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Baumgartner march07
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Baumgartner march07


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  • 1. Integrating Formal Into Main-Stream Verification: The IBM Experience Jason Baumgartner, Viresh Paruthi IBM Corporation Thanks to: Hari Mony, Wolfgang Roesner March 21, 2007 1
  • 2. Overview ¯ Simulation vs. Formal Verification (FV) ¯ Bringing FV to the Masses – Fit FV within Existing Design Methodology – Enable Non-Experts to Leverage FV – Scale FV to Large Testbenches – Increase Return on Investment through Testbench Reuse ¯ Reusing Sim Testbenches in FV 2
  • 3. Simulation ¯ Validates the design against specific sequences of input stimuli   Scalable, though non-exhaustive: suffers the coverage problem ¯ Sim specs can be written using a variety of languages + Synthesizable languages: PSL, SVA, HDL-based   Non-synthesizable languages: C / C++ variants   These languages cannot readily be reused in formal, emulation Unexplored State Space Random Sim Bug 3
  • 4. Formal Verification + Exhaustive (unlike sim): finds corner-case bugs, yields proofs + Automated: easy to use, for smaller problems (block-level)   Substantial expertise, manual effort required for larger designs   More difficult to cover (micro-)architectural properties   A different type of coverage problem   Requires synthesizable languages: PSL, SVA, HDL-based Completed Exhaustive Search Unexplored State Space Bug 4
  • 5. Simulation vs. FV ¯ Sim retains predominant industrial framework due to 1. Scalability: useful for tasks too large for FV – May refer to as ease of use 2. Risk that formal spec may not pay off; merely choke FV tool 3. Legacy: tools, skills, methodology using sim are well-established 4. Reuse of verif IP: cost to rewrite sim specs in a formal language ¯ Though sim has its own drawbacks – Misses bugs! – Methodologies for high coverage are time-consuming 5
  • 6. How can we close the Sim FV Gap? ¯ Full FV of complex designs requires expensive, risky paradigm shift – A good goal, but needs to be eased into... 6
  • 7. How can we ease into Wider-Spread FV? (1) ¯ Do not require a radical change in design paradigm to enable FV – Design methodology change has associated cost, risk in itself – Need for reuse of IP, skills, tools, methodologies is a high barrier ¯ While such a change may have many long-term benefits... – There are many bugs to be found in today’s design paradigm! 7
  • 8. How can we ease into Wider-Spread FV? (2) ¯ Enable non-experts to leverage FV – Cannot expect verif+design team to all have PhDs in FV! £ Goal: make FV as easy to use as sim £ Ease of use requires scalability and automation – Costly to always throw learning curve of new design at FV gurus £ More cost effective for designer / local verif team to write specs? – Leverage easy-to-use sequential equiv checking paradigms 8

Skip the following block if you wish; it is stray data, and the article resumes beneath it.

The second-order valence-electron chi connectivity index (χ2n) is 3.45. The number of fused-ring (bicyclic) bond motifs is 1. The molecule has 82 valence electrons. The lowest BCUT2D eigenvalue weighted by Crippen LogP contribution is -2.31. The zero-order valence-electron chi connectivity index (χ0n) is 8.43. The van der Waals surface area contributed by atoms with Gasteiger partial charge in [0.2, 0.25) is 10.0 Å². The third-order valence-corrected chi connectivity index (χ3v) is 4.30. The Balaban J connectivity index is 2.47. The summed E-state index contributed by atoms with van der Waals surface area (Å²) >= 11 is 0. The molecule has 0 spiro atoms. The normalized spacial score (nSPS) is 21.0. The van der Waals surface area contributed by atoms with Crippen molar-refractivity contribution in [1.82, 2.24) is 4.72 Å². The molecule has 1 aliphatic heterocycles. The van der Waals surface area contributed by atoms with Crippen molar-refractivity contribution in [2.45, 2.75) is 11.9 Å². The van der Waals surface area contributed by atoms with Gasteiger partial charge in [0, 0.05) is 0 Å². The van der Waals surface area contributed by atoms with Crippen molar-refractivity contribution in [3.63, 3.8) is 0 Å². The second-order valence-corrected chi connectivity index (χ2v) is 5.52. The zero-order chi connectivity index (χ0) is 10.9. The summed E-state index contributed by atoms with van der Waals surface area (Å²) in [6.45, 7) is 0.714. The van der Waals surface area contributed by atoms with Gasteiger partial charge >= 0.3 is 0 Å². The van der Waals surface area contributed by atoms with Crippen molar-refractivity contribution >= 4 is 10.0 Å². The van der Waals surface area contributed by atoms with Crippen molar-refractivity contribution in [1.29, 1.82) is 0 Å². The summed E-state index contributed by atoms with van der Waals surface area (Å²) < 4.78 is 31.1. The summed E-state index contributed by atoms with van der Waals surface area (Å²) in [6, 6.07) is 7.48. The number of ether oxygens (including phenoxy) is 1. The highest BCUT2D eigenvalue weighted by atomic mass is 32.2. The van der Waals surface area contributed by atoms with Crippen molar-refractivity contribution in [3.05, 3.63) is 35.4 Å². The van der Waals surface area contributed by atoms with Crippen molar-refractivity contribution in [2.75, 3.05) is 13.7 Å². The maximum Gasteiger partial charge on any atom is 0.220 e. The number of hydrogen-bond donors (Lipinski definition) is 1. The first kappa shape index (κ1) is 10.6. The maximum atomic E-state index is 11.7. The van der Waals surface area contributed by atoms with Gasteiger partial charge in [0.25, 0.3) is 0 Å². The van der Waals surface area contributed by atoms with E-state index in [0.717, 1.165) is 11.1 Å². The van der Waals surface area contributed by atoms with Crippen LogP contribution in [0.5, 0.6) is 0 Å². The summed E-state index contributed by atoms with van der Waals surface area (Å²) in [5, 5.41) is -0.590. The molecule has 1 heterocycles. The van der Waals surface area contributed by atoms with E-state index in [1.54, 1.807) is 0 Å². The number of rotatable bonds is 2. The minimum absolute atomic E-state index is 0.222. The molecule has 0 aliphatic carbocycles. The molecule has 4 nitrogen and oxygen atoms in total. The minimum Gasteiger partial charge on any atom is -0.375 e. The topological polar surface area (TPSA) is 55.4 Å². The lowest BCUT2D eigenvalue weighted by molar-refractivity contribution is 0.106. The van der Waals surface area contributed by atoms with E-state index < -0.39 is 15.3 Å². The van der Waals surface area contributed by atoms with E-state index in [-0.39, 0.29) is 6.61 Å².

• 9. How do we achieve Scalability and Automation? 1. Tune system for importing and manipulating LARGE designs 2. Integrate falsification as well as proof threads ¯ Semi-formal falsification improves ROI of formal spec 3. Integrate a variety of algorithms ¯ Every problem is different ¯ Different proof algorithms have different strengths / weaknesses ¯ Technological advances continue to push the capacity of FV 9
  • 10. Semi-Formal Verification ¯ Uses resource-bounded formal search to amplify simulation – Leverages simulation to reach deep states – Formal search triggered from deep states ¯ Much more scalable than pure formal; lessens formal spec risk – Very useful for quickly flushing out complex design bugs – Enabling technology for wider-spread formal Completed Exhaustive Search Unexplored State Space Random Sim Bug 10
  • 11. How can we ease into Wider-Spread FV? (3) ¯ Offer tangible return on investment (ROI) and resource savings – Scalability reduces negative ROI risk of formal spec development – Leverage FV without substantial head-count increase £ Cannot afford disjoint sim + FV team for every design component ¡ Goal: reuse specs across formal + sim ¡ Need to disperse FV spec and deployment from team of gurus 11
  • 12. Testbench Reuse ¯ Requires scaling FV to unit-level testbenches + More meaningful than block-level testbenches + Better-documented interfaces to drive + More encompassing properties to check + Verify functionality vs. verify blocks + More cost-effective: fewer testbenches to cover design   Big, ugly testbenches may need tweaking for optimal formal results – Reserve FV gurus for this purpose – (and for emergencies) 12
  • 13. Conclusion ¯ IBM SixthSense philosophy: non-intrusive FV – Scale FV to sim-sized testbenches £ Integrate semi-formal, and variety of synergistic algos – Ensure high automation, ease of use ¯ Push for reusable testbenches across sim + FV – Greater ROI of specification investment – Disperse formal spec effort; retain FV gurus for critical tasks ¯ Result: substantially wider-spread use of FV 13